Why scientists, vendors and end users are usually wrong about artificial intelligence

Why scientists, vendors and end users are usually wrong about artificial intelligence

Artificial intelligence can be many things - depending on who you’re talking to. To scientists, AI is a work in progress, with decades of research still required to achieve perfection. To software vendors, AI is an existing and quite amazing product, ‘not like anything you’ve seen before’. To end users, it’s usually ‘yet-another-technology’, which may or may not optimize their way of doing business. All of them are right, in a sense and yet, all of them are wrong. And here are the reasons why.

Scientists are right, as artificial intelligence is still years away from what science-fiction fans fancy: a global super-intelligence, able to act like a human being or able to replace a human being without anyone noticing, performing all everyday tasks in a more efficient way than a human. In scientific language, this would be a ‘strong AI’, while today’s AIs are ‘weak AIs’. Unlike strong AIs, they’re designed to fulfill one task, such as classifying and responding to emails, playing a GO-game or driving a vehicle. Scientists are not sure when a strong AI will emerge and they forecast different timelines for that. They also point out that AI's accuracy when performing a task can be improved.

Scientists are right in the sense that a general-purpose AI or even 100% perfect specialized AIs do not exist, but that doesn’t matter, really. As of today, AIs already have the potential to drastically change the way we work and live. Artificial intelligence does not have to be perfect to help humans in their everyday tasks such as managing an agenda, monitoring hundreds of video-surveillance feeds, driving a vehicle, detecting cancer… It might even be better if AI never gets to the state of being ‘strong ‘. Many scientists such as Stephen Hawking are alarmed about the moment when machine’s intelligence would prevail over human’s intelligence. The human race is not prepared for this… yet.

Software vendors are also right in what they are saying, AI is a game changer. The ultimate aim of the entire B2B software industry is to automate procedures and rapidly perform complex computation, through specific software such as ERPs, business rules engines, decision support systems, etc. Despite bold claims, this aim hasn’t been achieved yet. Artificial intelligence, on the other hand, can make this dream come true. Making B2B software work required to capture people’s knowledge and to update it whenever changes would be made. This is a tedious process, even with the best, most user-friendly software. While AI is continuously learning and updating itself, it achieves levels of accuracy never achieved by human beings. For instance, an AI-empowered program can, in a heartbeat, analyze a video, identify the people talking even in a noisy environment, provide distinct transcriptions for each interlocutor, split the video into chapters and provide a summary for each of them. An AI-empowered program can also analyze petabytes of data, schemes, regulations and more, to answer a prospect’s inquiry, with the highest chance possible to transform this inquiry into a profitable lead.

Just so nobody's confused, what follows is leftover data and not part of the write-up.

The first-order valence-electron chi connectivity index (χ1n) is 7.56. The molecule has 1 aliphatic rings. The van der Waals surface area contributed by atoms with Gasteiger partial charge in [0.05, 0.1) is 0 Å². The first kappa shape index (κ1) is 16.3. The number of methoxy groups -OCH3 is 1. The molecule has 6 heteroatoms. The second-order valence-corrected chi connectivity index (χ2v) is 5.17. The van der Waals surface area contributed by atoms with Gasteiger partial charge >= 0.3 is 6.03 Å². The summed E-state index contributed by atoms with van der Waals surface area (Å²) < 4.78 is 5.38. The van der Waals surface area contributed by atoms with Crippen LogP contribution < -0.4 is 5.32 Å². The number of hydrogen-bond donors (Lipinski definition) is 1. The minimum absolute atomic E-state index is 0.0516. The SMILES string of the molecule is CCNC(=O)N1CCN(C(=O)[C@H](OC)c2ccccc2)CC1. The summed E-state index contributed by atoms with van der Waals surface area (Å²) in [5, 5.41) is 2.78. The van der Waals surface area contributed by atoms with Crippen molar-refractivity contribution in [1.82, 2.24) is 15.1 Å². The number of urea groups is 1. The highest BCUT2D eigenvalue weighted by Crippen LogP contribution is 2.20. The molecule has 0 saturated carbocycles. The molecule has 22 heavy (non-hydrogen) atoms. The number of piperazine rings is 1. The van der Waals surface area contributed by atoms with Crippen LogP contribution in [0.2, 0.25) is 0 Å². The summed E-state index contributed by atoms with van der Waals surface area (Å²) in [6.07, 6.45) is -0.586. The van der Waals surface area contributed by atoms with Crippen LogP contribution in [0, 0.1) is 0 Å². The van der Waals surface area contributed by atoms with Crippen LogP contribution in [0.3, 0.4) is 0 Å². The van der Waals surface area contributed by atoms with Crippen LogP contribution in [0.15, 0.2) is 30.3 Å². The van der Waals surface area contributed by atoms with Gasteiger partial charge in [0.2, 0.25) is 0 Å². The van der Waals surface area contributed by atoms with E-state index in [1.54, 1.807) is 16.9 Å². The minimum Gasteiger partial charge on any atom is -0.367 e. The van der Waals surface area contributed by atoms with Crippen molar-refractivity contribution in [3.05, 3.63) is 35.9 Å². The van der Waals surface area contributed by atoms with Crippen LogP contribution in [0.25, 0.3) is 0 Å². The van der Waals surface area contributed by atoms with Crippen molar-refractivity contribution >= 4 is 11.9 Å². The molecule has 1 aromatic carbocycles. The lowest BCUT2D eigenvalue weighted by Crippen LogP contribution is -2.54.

Whether this enthusiasm is justified or not, it creates very high expectations which will inevitably provoke a high level of disappointment. Though AI-empowered software can prove extremely efficient in some circumstances, it cannot resolve every problem like magic. Implementing an AI solution requires a certain level of maturity, regarding the processes to be automated, the way it can help optimize or create services and, globally, the digital transformation strategy. Such a strategy should have a real focus on people and how they’ll be able to leverage a potentially new AI technology, rather than a focus on the technology itself.

End users are right in the sense that, like all new technologies coming to the market, AI solutions provide only slight upgrades to their daily operations. AI-empowered programs may save them a few hours of work here and there, like other technologies have done in the past. An IT support team implementing an AI-empowered self-service portal will get more time to work on complex issues. Doctors or hotel revenue managers will use AI as assistants but will check the results by themselves. In heavy-processed industries, AI will monitor and optimize the processes to raise the level of quality. From this point of view, AI equals optimization, not revolution.

What users don’t see, though, is that AI is changing the whole economy, by accelerating the digital transformation. Impacts may be so important that some jobs or even some businesses may disappear in the short term. The ‘uberization’ of the economy has provoked endless discussions, with taxis protesting against the disruption induced by a digital-empowered user-friendly car riding service. Now, imagine the potential disruption AI-powered autonomous vehicles can bring. Even if some vendors exaggerate about the potential of their AI solution (or even present big data offerings or other software as AI), artificial intelligence will have a deeper impact than many end users imagine.

As usual, when everybody’s right and everybody’s wrong, the truth lies somewhere in between. Scientists can be proud of what they already accomplished, while vendors should be more careful in wielding the term ‘artificial intelligence’. Also, and above all, end users should examine and explore AI capabilities for what they can provide today, in terms of optimization, and how artificial intelligence will impact themselves as an industry, as a business, and as a person. Artificial intelligence will trigger major changes, and everybody should be ready to embrace them – or better, to anticipate them.

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